Volume I of this set of books presents sketches of the people the author meets in the course of her unusually wide travels. The initial pages chronicle her journey – a journey from one culture to a completely different one in space and time.
Written at the suggestion of her friend Bimal Prasad, the book is incompletely autobiographical for it does not include a large part of her life – her marriage to Nripendranath Chatterjee, originally a Professor of English, her experiences in the university in Uttar Pradesh in which there “were caste hostels” and her subsequent involvement in district and village life of Bengal after her husband became one of the first emergency recruits to the newly formed IAS. Raising her family of husband and three children and acquiring a working knowledge of two languages filled years “which I have not recorded, but they were certainly years which marked crucial stages on my journey,” says the author.
On her travels, the author meets Comoladi Dutt in Delhi with whom the former enjoys playing duets on the piano. She says that Comoladi did a lot to develop western music section of All India Radio. Live programmes apart, a library of records was built up so that recorded programmes were of the highest quality.
The author talks of Dr JJ Sarid, a remarkable lady who was the daughter of Hanna Lazar who came to Wardha in 1938 wanting to write about her uncle Hermann Kallanbach’s life story as he was a great friend of Mahatma Gandhi. JJ Sarid becomes a close friend of the author and whose pastime is to feed a large army of stray cats and who has warm relations with her Palestinian neighbours.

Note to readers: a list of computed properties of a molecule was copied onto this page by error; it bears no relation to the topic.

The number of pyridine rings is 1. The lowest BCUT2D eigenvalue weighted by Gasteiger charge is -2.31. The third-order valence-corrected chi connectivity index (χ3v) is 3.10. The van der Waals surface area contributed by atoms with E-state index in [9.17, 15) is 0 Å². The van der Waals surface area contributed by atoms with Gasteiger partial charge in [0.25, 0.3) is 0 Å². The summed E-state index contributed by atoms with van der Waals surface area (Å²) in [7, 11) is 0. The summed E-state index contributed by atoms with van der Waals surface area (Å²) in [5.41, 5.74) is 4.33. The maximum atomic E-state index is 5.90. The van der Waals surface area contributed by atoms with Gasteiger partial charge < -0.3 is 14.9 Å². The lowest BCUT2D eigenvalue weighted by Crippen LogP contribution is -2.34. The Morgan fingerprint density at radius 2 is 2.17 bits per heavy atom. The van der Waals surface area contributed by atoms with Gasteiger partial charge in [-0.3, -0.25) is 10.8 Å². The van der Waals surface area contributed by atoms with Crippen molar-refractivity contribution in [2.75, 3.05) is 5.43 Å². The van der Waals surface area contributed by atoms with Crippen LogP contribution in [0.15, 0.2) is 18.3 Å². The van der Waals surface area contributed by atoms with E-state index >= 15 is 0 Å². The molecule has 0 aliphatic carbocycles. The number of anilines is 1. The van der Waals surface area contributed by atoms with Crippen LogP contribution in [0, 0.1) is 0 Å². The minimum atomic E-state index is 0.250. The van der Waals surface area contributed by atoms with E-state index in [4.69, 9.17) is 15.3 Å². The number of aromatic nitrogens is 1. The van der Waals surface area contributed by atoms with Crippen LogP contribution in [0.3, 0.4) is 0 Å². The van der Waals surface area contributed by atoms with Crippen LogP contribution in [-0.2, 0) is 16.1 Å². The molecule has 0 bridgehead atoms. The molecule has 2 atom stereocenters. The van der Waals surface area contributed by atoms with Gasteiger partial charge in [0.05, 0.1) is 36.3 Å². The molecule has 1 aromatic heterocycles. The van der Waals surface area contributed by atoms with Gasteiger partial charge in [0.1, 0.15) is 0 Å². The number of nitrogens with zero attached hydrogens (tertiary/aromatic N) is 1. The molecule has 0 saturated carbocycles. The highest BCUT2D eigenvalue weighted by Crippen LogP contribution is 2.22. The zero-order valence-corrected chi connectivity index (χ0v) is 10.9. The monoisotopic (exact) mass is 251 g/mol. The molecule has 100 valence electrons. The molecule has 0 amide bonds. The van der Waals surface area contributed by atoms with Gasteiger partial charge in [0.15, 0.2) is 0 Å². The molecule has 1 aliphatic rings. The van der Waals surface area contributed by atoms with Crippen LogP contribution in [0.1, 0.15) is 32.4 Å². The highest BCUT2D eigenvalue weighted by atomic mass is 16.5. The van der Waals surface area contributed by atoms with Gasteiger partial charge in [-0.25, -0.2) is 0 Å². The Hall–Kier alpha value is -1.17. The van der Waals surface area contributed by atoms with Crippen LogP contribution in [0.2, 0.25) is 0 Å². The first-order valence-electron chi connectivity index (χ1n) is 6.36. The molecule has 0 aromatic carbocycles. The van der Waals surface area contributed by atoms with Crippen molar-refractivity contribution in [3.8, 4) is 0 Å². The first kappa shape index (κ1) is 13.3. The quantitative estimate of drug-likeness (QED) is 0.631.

At Shantiniketan the author meets Israeli Kotia who has made her home in India. Here she meets sculptor Sankho Chaudhuri, who lives with his mother-in-law and wife and with the author’s help holds exhibitions of Tagore’s works. Later, she finds Sankho laid in bed with diabetic condition. The author says that even in his failing health, Sankho would pick up a piece of paper or tinfoil and twist it into different shapes “for his inventiveness never left him.”
The author meets Mulk Raj Anand also who had lost his heart to live after his companion Dolly Sahiar’s death. The Seven Ages of Man series which he had planned earlier remains unfinished because of his health. She also meets Krishna Kripalani’s last days which were very painful and “I found it hard to accept that such a brilliant man was no more.” She also talks of Sisir Kumar Das, DN Wadia, Bimal Prasad and Nirmal Kumar Bose and concludes by saying that Gandhiji “was the key to understanding India and the needs of its people.”
This book will interest only those who are known to the readers because the author writes about these seniors who in various ways had a link to Gandhiji or the Gandhian era.
The second volume presents a series of sketches which begin with contemporary times, looking back at Gandhiji and finding that, so far from being locked into a specific historical situation, he had much to say and even more to show in his dealings with people and events which address our complex circumstances.
In the way the first volume maps out the journey to Gandhiji’s land, while the second provides an activity of recall which paradoxically brings Gandhiji into today’s world. Here the author addresses not personalities, but issues. She says that guidelines laid down by Gandhiji in a different historical situation “address us with urgency in the thicket of our present circumstances.” Thus, according to the author, remembering Gandhiji is not just an activity of recall but brings him into the heart of our dilemmas today, providing us with pointers to an alternative vision for tomorrow.
One begins reading the books with a lot of expectations hoping to find something new on Gandhiji, but it all turns out to be a damp squib with the author trying to bank upon Gandhiji’s name to write about her meetings with different persons.
(Promilla & Co., Publishers, C-127 Sarvodaya Enclave, New Delhi-110017.)